The candles above were each lit by a different religious leader or representative and represent the theme that they talked about. The ‘Lights’ were healing, safety, truth, knowledge, silence, humanity, hope, action, and the light within. Hymns, of the more traditional yet neutral sort, were sung and there was a silent meditation with an instrumental interlude. The big highlight was when Panthea Burns, a renowned Wabanaki poet and speaker, shared some of her poetry and her first-hand perspective on Thanksgiving as a tribeswoman. She came as an individual, but also as a representative of the Maine-Wabanaki REACH group that helps to continue the healing of injustices and prejudices towards Maine’s indigenous people.
The faiths and groups represented on stage were Baptits, Congrgational UCC, Quaker, Catholic, Episcopalian, Jewish, Peaceful Heart Sangha, Unitarian Universalist, Volunteers of America, and Maine-Wabanaki. The atmosphere was just so unifying and positive and healing that I almost forgot to take a few documentation photos.
A completely different source of reflection for me was a recent cleaning spree on a sunny day. It reawakened my fascination with dust, or more specifically the way that dust behaves and moves. It has its own mysterious brand of beauty, and I find that there is the potential for some good analogies between dust and people. To map a few similarities; we are both small yet both can amount to much when assembled together in mass. We both move and settle due to outside forces that pull us to follow currents and create patterns. We both can move fast or slow and tend to settle in groups. Fortunately people have the power that comes with free will. Also, most of the time we have the gift of self-driven mobility.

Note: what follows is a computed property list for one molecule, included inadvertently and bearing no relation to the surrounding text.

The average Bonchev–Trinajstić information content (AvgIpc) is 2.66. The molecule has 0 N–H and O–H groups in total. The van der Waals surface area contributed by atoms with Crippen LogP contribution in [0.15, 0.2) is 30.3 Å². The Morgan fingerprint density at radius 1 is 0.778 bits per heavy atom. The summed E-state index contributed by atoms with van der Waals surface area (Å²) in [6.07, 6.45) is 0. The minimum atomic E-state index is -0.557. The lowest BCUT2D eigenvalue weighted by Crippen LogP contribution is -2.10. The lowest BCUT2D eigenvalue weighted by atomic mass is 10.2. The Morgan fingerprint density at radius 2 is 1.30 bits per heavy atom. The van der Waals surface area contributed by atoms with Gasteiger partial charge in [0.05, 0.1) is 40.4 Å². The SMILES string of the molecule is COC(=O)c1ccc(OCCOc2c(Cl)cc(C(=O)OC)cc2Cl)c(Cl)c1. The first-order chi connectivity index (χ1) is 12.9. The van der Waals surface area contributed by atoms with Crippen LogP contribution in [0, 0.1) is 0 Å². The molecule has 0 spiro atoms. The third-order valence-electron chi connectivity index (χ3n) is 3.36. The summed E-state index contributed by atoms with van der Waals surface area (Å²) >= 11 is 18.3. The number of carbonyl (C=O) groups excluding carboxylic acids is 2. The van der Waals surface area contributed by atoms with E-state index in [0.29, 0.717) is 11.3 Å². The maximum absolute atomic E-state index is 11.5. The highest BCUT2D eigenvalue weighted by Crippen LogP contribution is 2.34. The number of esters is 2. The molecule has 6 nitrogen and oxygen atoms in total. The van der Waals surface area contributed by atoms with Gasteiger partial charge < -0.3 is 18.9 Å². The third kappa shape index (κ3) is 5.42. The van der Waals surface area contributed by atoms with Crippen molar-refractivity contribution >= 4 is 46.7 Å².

I am by no means a professional cinematographer, but here is a little video of some dust for your enjoyment. The plant is a cyclamen that lives on our coffee table.
As we’ve seen, Ta’Kaiya has plenty of heart and knows how to share it, and dust can be a metaphor. Here is another video that moves me, but this one applies social sciences in a graceful simplicity. It looks at the basic human needs that must be meet and balanced with the needs of the environment and those of the future generations from both sides.
Another perspective on civilization entirely would be the video below. It is set to the beautifully orchestrated music “Baba Yetu” by Christopher Tin. My grandmother showed it to me and I really like it even though I will probably never play the game. It seems that music is another underlying theme of this rumination collection.
To finish up, here is another little home movie. This one is of the wind chimes in my back yard. A different music onto itself, it is a collaboration of man and nature. This model’s name is “Melody of the Heart,” and I purchased it from an Amish store in Indiana as a birthday gift to myself. I find its tones and little wind-written songs good for reflection and hopefully you enjoy it, too.
Below are some additional links to organizations and people that I mentioned earlier.
The Passamaquoddy, Penobscot, Maliseet and Micmac peoples are living with the affects of intergenerational trauma …mainewabanakireach.org